Text and photos by Hemmings magazine contributor/author.
[Hemmings Editor’s Note: More than a decade ago, I traveled down to southern Ohio to chat with Charlie Yapp, founder of the Secrets of Speed Society, about his fondness for Ford four-cylinder speed parts. At the time, I took a passing photo of a Model A chassis in his yard, not realizing exactly what Charlie had in store for it. Now it’s finished, and we asked Charlie to tell the story – originally printed in the Secrets of Speed Society’s magazine – here.]
Ten years, eight months and three days ago, on October 14, 2004 (but who’s counting?), Bob Keefler, known around these parts as the man to contact if you need some quality rust, dropped by to introduce himself to the new guy in town.
Bob said, “So, you’re a Model A man and you don’t have a Model A. What are you needing?” I explained that right now I was flat broke from all the moving expenses from Chicago to these southern Ohio boonies. He explained that, “In these parts, we trade for stuff when cash gets low. Always maintain your trading stock.” I grinned, not because I felt a deal about to happen, but because in Chicago nothing happens without money… Where am I? Someone pinch me.
“New” frame horns and cross-member. A test fit at this time for 7.5-inch wheelbase stretch.
I told him I wanted to build a speedster. He nodded, scraped the dust with his boots, watched it spin in the air for a few moments and said he’d come by later and maybe he could help me out. About noon the next day, here comes Bob with a two-car hauler with two Model T’s sorta stacked and leaning on each other and a complete Model A rolling chassis. The whole rig was a venerable [sic] museum. I’m holding both hands out and pleading with this guy, “I’m broke Bob; I can’t do this.” He asked for my help to offload the chassis, and it was mine… except for the trade.
A fair deal was struck in such a way that Bob would receive enough speed parts from me to finish a speedster that he was working on. Both of us were thrilled. There was no way anyone could wipe the smile off my face. Bob checked in on me about once a month with motivation, advice and stories to tell, until he got sick, really sick. He never did finish his speedster, and today all his parts have been sold off to the four corners of our Four Banger world. He was a good guy.
Next, Matt Strayer, our daughter in-law’s brother, asks if I know anybody that could use a burned out Volkswagen Beetle to let him know. “Just come and get it.” Matt used to “race” stripped Beetles along and over corn rows up north of us. This particular car had burned and rolled a couple times, but everything was tight.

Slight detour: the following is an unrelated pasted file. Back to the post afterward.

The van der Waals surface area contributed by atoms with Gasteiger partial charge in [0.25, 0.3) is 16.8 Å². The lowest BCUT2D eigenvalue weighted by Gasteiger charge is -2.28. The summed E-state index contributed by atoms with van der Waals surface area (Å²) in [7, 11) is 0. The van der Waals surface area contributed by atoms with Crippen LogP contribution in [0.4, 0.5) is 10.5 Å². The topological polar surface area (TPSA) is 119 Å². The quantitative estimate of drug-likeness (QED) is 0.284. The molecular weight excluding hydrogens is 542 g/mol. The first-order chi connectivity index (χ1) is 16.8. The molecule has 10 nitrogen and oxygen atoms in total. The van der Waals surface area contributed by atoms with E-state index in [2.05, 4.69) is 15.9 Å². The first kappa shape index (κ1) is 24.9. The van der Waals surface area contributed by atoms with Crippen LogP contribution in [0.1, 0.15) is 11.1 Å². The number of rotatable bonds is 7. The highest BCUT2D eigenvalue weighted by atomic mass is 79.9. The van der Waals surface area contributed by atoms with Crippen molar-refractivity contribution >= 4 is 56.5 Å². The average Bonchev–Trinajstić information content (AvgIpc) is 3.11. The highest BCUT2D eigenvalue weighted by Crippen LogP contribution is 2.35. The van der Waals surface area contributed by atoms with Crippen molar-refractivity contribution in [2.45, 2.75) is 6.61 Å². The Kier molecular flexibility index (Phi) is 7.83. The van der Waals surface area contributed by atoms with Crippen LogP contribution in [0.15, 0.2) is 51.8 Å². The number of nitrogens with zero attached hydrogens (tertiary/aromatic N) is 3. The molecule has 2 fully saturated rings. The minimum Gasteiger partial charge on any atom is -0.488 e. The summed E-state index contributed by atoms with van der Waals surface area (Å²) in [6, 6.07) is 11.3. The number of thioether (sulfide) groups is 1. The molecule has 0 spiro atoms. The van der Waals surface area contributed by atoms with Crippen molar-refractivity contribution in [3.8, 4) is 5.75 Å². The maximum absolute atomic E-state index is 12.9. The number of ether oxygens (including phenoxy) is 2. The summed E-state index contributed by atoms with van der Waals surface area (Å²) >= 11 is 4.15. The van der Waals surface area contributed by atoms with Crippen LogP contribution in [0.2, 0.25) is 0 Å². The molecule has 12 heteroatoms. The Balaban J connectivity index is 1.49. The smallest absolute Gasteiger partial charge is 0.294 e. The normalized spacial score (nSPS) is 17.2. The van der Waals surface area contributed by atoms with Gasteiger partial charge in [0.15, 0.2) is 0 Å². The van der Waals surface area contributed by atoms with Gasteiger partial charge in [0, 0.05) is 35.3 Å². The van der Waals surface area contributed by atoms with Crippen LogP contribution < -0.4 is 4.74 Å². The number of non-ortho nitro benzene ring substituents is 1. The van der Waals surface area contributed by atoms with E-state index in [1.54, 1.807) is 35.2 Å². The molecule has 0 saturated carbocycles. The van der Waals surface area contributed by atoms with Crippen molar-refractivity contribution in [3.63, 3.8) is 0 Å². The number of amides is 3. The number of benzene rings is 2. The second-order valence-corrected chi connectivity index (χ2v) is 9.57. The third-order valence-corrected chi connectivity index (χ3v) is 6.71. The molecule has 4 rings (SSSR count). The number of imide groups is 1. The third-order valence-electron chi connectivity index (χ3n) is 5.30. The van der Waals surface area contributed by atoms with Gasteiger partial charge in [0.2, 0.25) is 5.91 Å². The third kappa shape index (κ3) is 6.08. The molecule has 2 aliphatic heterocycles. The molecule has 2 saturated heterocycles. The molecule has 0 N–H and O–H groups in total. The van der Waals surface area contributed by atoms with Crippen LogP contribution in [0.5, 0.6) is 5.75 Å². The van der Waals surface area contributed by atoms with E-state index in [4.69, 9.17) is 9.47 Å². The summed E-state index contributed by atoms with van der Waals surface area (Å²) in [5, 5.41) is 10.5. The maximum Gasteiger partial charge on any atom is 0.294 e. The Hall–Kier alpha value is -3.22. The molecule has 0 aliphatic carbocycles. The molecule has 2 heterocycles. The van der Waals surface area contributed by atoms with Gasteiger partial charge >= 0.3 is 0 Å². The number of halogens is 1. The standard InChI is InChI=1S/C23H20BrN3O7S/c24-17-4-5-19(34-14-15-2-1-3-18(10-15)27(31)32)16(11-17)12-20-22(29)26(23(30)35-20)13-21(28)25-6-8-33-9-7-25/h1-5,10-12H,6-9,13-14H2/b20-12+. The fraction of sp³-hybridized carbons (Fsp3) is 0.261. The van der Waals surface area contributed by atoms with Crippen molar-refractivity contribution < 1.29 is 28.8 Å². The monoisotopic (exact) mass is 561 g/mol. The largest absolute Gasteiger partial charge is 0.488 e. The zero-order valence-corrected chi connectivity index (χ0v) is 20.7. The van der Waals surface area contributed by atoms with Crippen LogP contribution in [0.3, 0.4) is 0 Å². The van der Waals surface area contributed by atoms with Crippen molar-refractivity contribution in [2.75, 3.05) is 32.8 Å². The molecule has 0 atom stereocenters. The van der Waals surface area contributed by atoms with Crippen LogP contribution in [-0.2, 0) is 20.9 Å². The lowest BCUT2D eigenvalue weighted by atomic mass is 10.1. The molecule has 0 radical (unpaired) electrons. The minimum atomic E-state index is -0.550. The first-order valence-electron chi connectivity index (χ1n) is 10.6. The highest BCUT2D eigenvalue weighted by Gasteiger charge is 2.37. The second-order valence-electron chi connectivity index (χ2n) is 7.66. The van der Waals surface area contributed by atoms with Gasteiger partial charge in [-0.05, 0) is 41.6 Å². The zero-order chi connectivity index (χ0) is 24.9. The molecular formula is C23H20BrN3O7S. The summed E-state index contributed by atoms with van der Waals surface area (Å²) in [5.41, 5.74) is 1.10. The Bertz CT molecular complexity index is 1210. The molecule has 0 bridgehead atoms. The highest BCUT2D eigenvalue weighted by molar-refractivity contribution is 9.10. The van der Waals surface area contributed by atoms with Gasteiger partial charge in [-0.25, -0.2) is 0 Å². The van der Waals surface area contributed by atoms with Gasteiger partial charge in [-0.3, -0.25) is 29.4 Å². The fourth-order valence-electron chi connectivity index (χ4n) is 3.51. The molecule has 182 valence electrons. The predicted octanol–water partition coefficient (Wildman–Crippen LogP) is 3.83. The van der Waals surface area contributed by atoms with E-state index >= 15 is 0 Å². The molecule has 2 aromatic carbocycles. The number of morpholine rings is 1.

I got to thinking what would happen if I were to cut up a Beetle and put it back together as a speedster body. I got a Bug side-view print and scanned it in to the computer and started chopping away. I discovered that if you make one cut five inches back from the windshield and another 36 inches back further, that the top curves and arch would nearly match up when shoved back together… if you tweaked it enough.
Okay, now I had a plan. I also had a 1930 Roadster cowl that our close family friend, Harry Naumec, in Connecticut gave me years ago. Would the Model A cowl marry to the Bug? The short answer is yes; the long answer is to have many Sawzall blades and tons of welding mig wire (14 rolls) and time… lots of time.
Of the hundreds of issues, problems, fabrications, inventions, successes and failures I endured over 10 years, one of the biggest was the door and door glass frames. I decided that it would be best to maintain the door in a completely stock shape to avoid some of the more exotic fabrication issues. The easy path would have been to cut the upper frames off and have canvas and plastic “curtains” made, which actually would be sort of speedster-ish.
Doors, without a doubt, were the hardest part of the body creation – saving the upper door frame and B-pillar in such a manner that the glass would still fit and work. There were times I thought I would just whack off the glass frames and use some type of curtains.
I won’t do it! I could probably write a small book about our Cabin Speedster’s creation, but I won’t do it. It is now time to enjoy the thing. If you need advice I will freely give what I know works and what didn’t.
I’m a loner, I guess. For these last 10 years, I pretty much worked alone. The business, of course, took much of my time, and producing this magazine ate a big chunk too.